Wilhelm stokes the flames

With the assassination of Franz Ferdinand on June 28, 1914, European sympathies lay with Austria and against the Serbian radicals. Given the stresses on Europe’s delicate alliance systems, the guiding principle was restraint. But when on June 30 the German ambassador to Vienna cabled German Chancellor Bethmann Hollweg that he seriously counseled “against too hasty steps,” Germany’s Kaiser Wilhelm II, in the margin of his copy, scribbled, “Let Tschirschky be good enough to drop this nonsense! The Serbs must be disposed of, and that right soon!”

“Blank checks” assured Austria-Hungary of German support, no matter what actions she took. Wilhelm personally offered “blank check No. 1” in 1889; in 1913, with the kaiser foreseeing a massive conflict between the Slavic and Germanic peoples, “blank check No. 2” “assured the Austrian minister that in the coming life-and-death struggle, ‘I shall stand behind you, and am prepared to draw the sword whenever your moves make it necessary.'”

On July 5, 1914, comes the infamous “blank check No. 3”: Wilhelm has invited the Austro-Hungarian ambassador for lunch at his Neues Palais in Potsdam. As they approach the dining hall, the ambassador hands the kaiser a handwritten letter from Emperor Franz Josef in which the emperor details concerns about what could happen should action be taken against Serbia. Wilhelm confesses aloud that these statements make him “regard a serious European complication possible” and require that he “give no definite answer (regarding German support) before having taken council (sic) with the Imperial chancellor.”

That’s not the way it went.

Immediately after lunch, Wilhelm states that although he must “first hear what the Imperial Chancellor has to say,” nevertheless Austria-Hungary can rely on “Germany’s full support.” The impulsive kaiser has consulted neither his Foreign Office nor Chancellor Bethmann-Holweg, repeating that he has yet to do so – then proceeds to give that “definite answer” he was obligated to withhold. Furthermore, whatever Austria-Hungary’s action, he now urges that it “must not be delayed.” Thus the third “blank check” that Wilhelm himself has offered to Austria since becoming kaiser 25 years earlier – but now with pressure for quick action.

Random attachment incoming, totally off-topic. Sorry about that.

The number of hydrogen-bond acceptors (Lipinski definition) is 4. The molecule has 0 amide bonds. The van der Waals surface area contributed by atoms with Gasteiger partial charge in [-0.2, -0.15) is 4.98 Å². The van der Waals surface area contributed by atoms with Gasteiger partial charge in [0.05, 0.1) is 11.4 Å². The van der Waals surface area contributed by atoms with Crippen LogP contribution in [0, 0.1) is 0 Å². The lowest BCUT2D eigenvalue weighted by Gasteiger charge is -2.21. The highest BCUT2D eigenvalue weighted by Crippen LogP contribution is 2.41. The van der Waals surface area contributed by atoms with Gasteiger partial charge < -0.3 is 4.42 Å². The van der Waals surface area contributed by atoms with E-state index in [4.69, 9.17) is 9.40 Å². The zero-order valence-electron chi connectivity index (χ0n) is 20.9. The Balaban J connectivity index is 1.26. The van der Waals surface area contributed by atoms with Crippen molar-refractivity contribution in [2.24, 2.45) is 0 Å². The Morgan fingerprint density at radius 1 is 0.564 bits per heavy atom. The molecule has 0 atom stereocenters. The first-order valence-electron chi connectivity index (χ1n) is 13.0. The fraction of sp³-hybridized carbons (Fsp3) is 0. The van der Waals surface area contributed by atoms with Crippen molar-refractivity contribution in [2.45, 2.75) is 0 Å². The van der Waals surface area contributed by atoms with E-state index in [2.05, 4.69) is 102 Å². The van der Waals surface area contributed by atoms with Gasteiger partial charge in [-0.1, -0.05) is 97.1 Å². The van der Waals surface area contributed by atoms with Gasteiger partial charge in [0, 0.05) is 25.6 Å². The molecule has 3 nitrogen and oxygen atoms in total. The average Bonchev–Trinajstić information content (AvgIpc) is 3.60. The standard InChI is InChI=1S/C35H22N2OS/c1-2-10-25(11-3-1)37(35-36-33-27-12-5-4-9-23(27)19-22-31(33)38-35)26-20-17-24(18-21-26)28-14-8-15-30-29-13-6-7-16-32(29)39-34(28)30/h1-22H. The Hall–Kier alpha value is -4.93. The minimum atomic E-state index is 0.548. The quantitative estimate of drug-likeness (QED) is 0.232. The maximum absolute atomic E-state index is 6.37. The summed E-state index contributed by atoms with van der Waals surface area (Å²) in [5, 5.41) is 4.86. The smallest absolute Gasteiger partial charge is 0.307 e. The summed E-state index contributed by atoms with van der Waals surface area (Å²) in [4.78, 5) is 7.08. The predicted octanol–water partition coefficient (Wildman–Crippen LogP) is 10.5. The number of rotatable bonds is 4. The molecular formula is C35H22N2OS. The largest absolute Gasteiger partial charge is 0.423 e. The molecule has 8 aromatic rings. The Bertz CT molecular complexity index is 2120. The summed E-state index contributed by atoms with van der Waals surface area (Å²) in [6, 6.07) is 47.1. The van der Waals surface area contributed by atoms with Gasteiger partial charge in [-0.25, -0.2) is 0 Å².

This is restraint?

In the midst of this rapidly deteriorating international crisis, instead of remaining in Berlin to monitor the situation, on July 6, “‘in order,’ as he said himself, ‘not to alarm world opinion,’ the Emperor, after making all necessary dispositions, left for his North Sea cruise.” Emperor Franz Josef, whose letter to Wilhelm had contained those grave observations, then decides to make “HIS (emphasis added) customary summer visit to Bad Ischl, and (Foreign Minister) Berchtold sent away Conrad and Krobatin, the Minister of War, for a holiday until 22 July.” Who is at the controls as Europe hurtles toward the onset of World War I? To label these actions, initiated by Kaiser Wilhelm, as “group insanity” would not be too strong a characterization.

With German support reaffirmed, the qualms of Austria-Hungary’s emperor and military chief of staff evaporated. Scorning as worthless any mere diplomatic humiliation of Serbia, on July 7 the Austro-Hungarian Council of Ministers pressed for military action (as recorded in the meeting’s minutes) to be triggered by “such stringent demands … that will make a refusal almost certain.” On July 10, the German ambassador in Vienna cabled Berlin that Austria’s ultimatum would allow only 48 hours for Serbia’s reply. Thus Germany has been aware of the basics of Austria’s scheme since July 10 and party to complete details of the ultimatum since July 12.